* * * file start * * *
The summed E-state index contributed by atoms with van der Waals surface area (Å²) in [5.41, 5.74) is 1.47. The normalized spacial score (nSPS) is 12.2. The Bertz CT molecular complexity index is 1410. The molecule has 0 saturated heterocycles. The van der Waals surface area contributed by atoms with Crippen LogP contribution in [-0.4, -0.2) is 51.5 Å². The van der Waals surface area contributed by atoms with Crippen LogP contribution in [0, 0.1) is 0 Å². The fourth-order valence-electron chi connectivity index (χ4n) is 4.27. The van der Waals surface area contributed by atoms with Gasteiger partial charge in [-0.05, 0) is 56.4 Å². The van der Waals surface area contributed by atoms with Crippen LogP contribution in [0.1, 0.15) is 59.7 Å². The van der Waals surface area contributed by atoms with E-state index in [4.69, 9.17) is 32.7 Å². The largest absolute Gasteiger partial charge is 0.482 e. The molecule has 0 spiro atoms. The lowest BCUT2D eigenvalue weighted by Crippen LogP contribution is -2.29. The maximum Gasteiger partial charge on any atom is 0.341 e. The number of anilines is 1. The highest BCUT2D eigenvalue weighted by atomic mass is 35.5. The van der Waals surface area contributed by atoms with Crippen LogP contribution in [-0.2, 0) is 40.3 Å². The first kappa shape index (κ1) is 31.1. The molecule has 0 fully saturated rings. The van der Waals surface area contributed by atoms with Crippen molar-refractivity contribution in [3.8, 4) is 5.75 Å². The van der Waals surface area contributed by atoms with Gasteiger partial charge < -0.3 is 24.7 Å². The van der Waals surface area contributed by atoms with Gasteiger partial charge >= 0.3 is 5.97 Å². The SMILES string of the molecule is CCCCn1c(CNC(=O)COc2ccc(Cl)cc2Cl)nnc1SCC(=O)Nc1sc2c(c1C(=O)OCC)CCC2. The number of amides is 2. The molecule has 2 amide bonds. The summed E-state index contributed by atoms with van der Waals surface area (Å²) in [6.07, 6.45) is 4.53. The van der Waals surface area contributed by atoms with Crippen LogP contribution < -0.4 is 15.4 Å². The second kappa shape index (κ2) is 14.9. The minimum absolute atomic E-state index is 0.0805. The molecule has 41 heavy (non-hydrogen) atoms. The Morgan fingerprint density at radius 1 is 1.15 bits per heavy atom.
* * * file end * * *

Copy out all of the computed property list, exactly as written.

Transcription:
The summed E-state index contributed by atoms with van der Waals surface area (Å²) in [5.41, 5.74) is 1.47. The normalized spacial score (nSPS) is 12.2. The Bertz CT molecular complexity index is 1410. The molecule has 0 saturated heterocycles. The van der Waals surface area contributed by atoms with Crippen LogP contribution in [-0.4, -0.2) is 51.5 Å². The van der Waals surface area contributed by atoms with Crippen LogP contribution in [0, 0.1) is 0 Å². The fourth-order valence-electron chi connectivity index (χ4n) is 4.27. The van der Waals surface area contributed by atoms with Gasteiger partial charge in [-0.05, 0) is 56.4 Å². The van der Waals surface area contributed by atoms with Crippen LogP contribution in [0.1, 0.15) is 59.7 Å². The van der Waals surface area contributed by atoms with E-state index in [4.69, 9.17) is 32.7 Å². The largest absolute Gasteiger partial charge is 0.482 e. The molecule has 0 spiro atoms. The lowest BCUT2D eigenvalue weighted by Crippen LogP contribution is -2.29. The maximum Gasteiger partial charge on any atom is 0.341 e. The number of anilines is 1. The highest BCUT2D eigenvalue weighted by atomic mass is 35.5. The van der Waals surface area contributed by atoms with Crippen LogP contribution in [-0.2, 0) is 40.3 Å². The first kappa shape index (κ1) is 31.1. The molecule has 0 fully saturated rings. The van der Waals surface area contributed by atoms with Crippen molar-refractivity contribution in [3.8, 4) is 5.75 Å². The van der Waals surface area contributed by atoms with Gasteiger partial charge < -0.3 is 24.7 Å². The van der Waals surface area contributed by atoms with Gasteiger partial charge >= 0.3 is 5.97 Å². The SMILES string of the molecule is CCCCn1c(CNC(=O)COc2ccc(Cl)cc2Cl)nnc1SCC(=O)Nc1sc2c(c1C(=O)OCC)CCC2. The number of amides is 2. The molecule has 2 amide bonds. The summed E-state index contributed by atoms with van der Waals surface area (Å²) in [6.07, 6.45) is 4.53. The van der Waals surface area contributed by atoms with Crippen LogP contribution < -0.4 is 15.4 Å². The second kappa shape index (κ2) is 14.9. The minimum absolute atomic E-state index is 0.0805. The molecule has 41 heavy (non-hydrogen) atoms. The Morgan fingerprint density at radius 1 is 1.15 bits per heavy atom.